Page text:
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Texas Panhandle Train Crash Could Have Been Prevented


On the morning of June 28, 2016, a Burlington Northern and Santa Fe Railway (BNSF) freight train smashed into another BNSF freight train near the town of Panhandle, Texas, roughly 40 miles northeast of Amarillo. Three train crew members were killed in the Texas Panhandle train crash. A fourth person, an engineer, only survived after jumping from one of the trains just before the collision. Officials say each train had two crew members working at the time, a locomotive engineer and a conductor; no one else was aboard.

The National Transportation Safety Board (NTSB) was dispatched to investigate the Texas Panhandle train crash. This week, the agency released its preliminary report on the crash, detailing its findings at this point in the investigation. The final report will likely take a year to complete.

According to the NTSB report, the sequence of events that led to the train accident started with a missed signal. One of the BNSF trains, which was heading east with Chicago as its final destination, reportedly passed through a yellow warning signal without slowing down.

The eastbound BNSF train went through the yellow “approach” signal at 62 miles-per-hour, according to the recently released NTSB report. The westbound train had been routed onto a siding, which is a low-speed detour from the main track used to allow trains to pass each other. According to the NTSB, the signal system was functioning properly at the time of the crash.

After seeing the yellow signal, the eastbound train should have slowed to 40 miles-per-hour. The train didn’t slow down; it actually gained more speed, going through a red light at 65 miles-per-hour. This is when the trains slammed into one another head-on.

The eastbound BNSF train was equipped with three head-end locomotives, two distributive power units and 56 loaded train cars. The westbound train reportedly had five head-end locomotives and 54 loaded train cars. Both trains were hauling consumer goods, including televisions, paper products, clothing and computers.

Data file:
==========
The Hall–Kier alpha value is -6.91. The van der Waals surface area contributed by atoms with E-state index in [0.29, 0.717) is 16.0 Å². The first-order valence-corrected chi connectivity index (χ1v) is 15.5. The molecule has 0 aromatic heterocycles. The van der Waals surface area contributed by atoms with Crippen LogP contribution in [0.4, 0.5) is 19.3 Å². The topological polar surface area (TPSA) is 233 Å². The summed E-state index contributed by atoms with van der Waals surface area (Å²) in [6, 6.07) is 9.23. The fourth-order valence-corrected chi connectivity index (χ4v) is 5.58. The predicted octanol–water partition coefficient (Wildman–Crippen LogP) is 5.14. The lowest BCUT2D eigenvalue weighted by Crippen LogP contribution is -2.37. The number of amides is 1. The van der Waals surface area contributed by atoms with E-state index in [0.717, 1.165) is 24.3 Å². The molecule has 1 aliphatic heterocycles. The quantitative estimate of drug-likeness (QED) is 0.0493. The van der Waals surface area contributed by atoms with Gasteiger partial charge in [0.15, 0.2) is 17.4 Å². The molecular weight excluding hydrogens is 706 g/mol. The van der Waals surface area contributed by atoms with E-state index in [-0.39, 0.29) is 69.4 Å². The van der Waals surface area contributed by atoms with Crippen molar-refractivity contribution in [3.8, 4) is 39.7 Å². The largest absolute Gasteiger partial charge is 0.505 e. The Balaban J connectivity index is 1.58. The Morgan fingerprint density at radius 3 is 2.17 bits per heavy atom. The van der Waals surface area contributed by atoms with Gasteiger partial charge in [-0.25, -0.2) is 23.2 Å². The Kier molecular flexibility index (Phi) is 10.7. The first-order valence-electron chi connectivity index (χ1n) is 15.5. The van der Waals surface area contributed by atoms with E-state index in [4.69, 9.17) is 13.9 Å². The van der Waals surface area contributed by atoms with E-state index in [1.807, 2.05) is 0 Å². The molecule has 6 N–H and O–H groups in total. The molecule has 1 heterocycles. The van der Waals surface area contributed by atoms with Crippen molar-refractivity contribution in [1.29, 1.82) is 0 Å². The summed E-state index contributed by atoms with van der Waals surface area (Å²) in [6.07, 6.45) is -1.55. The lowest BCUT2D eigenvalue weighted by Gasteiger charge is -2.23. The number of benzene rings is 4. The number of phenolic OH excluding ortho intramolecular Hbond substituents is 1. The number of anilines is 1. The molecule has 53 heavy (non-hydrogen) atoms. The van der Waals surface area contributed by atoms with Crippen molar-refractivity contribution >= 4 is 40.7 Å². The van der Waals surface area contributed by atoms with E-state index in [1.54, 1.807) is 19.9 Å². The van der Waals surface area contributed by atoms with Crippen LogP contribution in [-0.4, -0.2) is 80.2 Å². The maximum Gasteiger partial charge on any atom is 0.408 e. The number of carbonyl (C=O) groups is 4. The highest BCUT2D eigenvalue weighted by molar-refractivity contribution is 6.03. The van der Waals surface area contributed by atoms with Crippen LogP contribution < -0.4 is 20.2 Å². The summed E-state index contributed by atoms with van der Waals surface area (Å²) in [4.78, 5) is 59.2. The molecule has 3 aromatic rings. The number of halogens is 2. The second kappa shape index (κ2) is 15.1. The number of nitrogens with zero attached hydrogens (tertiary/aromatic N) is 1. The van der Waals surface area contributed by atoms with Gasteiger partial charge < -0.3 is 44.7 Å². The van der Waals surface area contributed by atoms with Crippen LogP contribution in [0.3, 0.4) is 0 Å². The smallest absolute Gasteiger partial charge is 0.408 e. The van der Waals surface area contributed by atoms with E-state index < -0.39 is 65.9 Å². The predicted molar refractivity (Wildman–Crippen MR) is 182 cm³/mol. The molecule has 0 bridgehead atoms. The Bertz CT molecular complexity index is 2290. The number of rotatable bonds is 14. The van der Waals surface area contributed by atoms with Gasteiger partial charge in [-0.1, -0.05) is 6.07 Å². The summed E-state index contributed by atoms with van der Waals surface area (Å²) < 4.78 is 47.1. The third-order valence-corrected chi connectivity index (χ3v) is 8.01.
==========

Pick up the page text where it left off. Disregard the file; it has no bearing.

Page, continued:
BNSF estimated the damage from the Texas Panhandle train crash to total around $16 million.

Moving forward, the NTSB will focus its investigation on man, machine and environment at the time of the crash, according to an agency spokesman.

Texas Panhandle Train Crash Victims Identified

Lara Gayle Taylor, 45, was one of the three who died in the Texas Panhandle train crash. The Amarillo native was a mother and an avid athlete who friends described as a “bright light” and a “treat to be around.”

Another victim, 52-year-old Cody Owens of Claude, took pride in his work and his family. He leaves behind three children. Kenneth Paul “K.P.” Smith, 59, was also killed. Smith worked for BNSF for nearly 40 years. His co-workers remember him as a good conductor who loved his family and a good adventure.

Positive Train Control Could Have Prevented the Texas Panhandle Train Crash

Joe Faust, a spokesman for BNSF, told the Amarillo Globe-News that technology called positive train control (PTC) would have prevented the Texas Panhandle train crash. PTC uses GPS, radio and computers to monitor train positions. It can automatically slow a train down in the event that it goes through a yellow light with too much speed. PTC can even stop a train if one is in danger or speeding, crashing or derailing.

Over the last couple of decades, train crashes like this one in Texas have ruined lives through catastrophic injury and death. This crash is not the first one that could have been avoided if PTC had been implemented—far from it.

In September of 2013, a BNSF freight train improperly proceeded through a signal and slammed into another stationary train, injuring five crew members. The NTSB faulted the crew in that crash for failing to heed the train signal. If PTC had been in place, the train could have been stopped before it collided with stationary train.

On May 12, 2015, an Amtrak train derailed at a curve in Philadelphia, Pennsylvania killing eight people and injuring over 200 others. The area where the train derailed has a posted speed limit of 50 miles-per-hour. According to the NTSB investigation on the Amtrak 188 crash, the train was going in excess of 100 miles-per-hour entering the curve.

Officials with the NTSB have said that if PTC had been implemented on the stretch of track where the Amtrak 188 crash occurred, the accident never would have happened.

On September 12, 2008, 25 people were killed and 135 others were injured when a Metrolink commuter train collided head-on with a freight train in Chatsworth, California after the Metrolink engineer ran through a red signal. According to the NTSB, the engineer had been distracted by his cell phone prior to the crash.

Immediately following the Chatsworth train crash, Congress mandated that PTC be implemented on commuter and freight rail lines by the end of 2015. That deadline has obviously passed, as Congress gave the railroads a three-year extension to implement the technology.

How many more crashes will we see that could have been prevented by PTC? Hopefully none, though only time will tell.



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